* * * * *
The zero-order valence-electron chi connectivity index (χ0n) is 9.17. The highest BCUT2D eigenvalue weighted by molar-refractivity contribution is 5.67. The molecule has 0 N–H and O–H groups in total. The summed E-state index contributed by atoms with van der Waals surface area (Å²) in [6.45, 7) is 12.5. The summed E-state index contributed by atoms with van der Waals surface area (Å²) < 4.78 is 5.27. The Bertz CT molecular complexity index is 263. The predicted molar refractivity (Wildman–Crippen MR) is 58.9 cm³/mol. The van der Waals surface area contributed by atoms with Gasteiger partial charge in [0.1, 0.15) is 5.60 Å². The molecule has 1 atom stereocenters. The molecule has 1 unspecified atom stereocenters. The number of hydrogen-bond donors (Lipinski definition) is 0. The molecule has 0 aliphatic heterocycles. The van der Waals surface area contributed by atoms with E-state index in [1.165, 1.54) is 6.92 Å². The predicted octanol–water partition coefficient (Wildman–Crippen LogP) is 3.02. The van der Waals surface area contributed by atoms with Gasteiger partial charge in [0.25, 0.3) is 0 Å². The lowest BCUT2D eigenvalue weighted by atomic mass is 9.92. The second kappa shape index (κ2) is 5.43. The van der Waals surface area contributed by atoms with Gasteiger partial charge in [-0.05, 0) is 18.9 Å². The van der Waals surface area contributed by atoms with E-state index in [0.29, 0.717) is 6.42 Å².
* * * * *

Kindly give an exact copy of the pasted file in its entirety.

The zero-order valence-electron chi connectivity index (χ0n) is 9.17. The highest BCUT2D eigenvalue weighted by molar-refractivity contribution is 5.67. The molecule has 0 N–H and O–H groups in total. The summed E-state index contributed by atoms with van der Waals surface area (Å²) in [6.45, 7) is 12.5. The summed E-state index contributed by atoms with van der Waals surface area (Å²) < 4.78 is 5.27. The Bertz CT molecular complexity index is 263. The predicted molar refractivity (Wildman–Crippen MR) is 58.9 cm³/mol. The van der Waals surface area contributed by atoms with Gasteiger partial charge in [0.1, 0.15) is 5.60 Å². The molecule has 1 atom stereocenters. The molecule has 1 unspecified atom stereocenters. The number of hydrogen-bond donors (Lipinski definition) is 0. The molecule has 0 aliphatic heterocycles. The van der Waals surface area contributed by atoms with E-state index in [1.165, 1.54) is 6.92 Å². The predicted octanol–water partition coefficient (Wildman–Crippen LogP) is 3.02. The van der Waals surface area contributed by atoms with Gasteiger partial charge in [0.25, 0.3) is 0 Å². The lowest BCUT2D eigenvalue weighted by atomic mass is 9.92. The second kappa shape index (κ2) is 5.43. The van der Waals surface area contributed by atoms with Gasteiger partial charge in [-0.05, 0) is 18.9 Å². The van der Waals surface area contributed by atoms with E-state index in [0.29, 0.717) is 6.42 Å².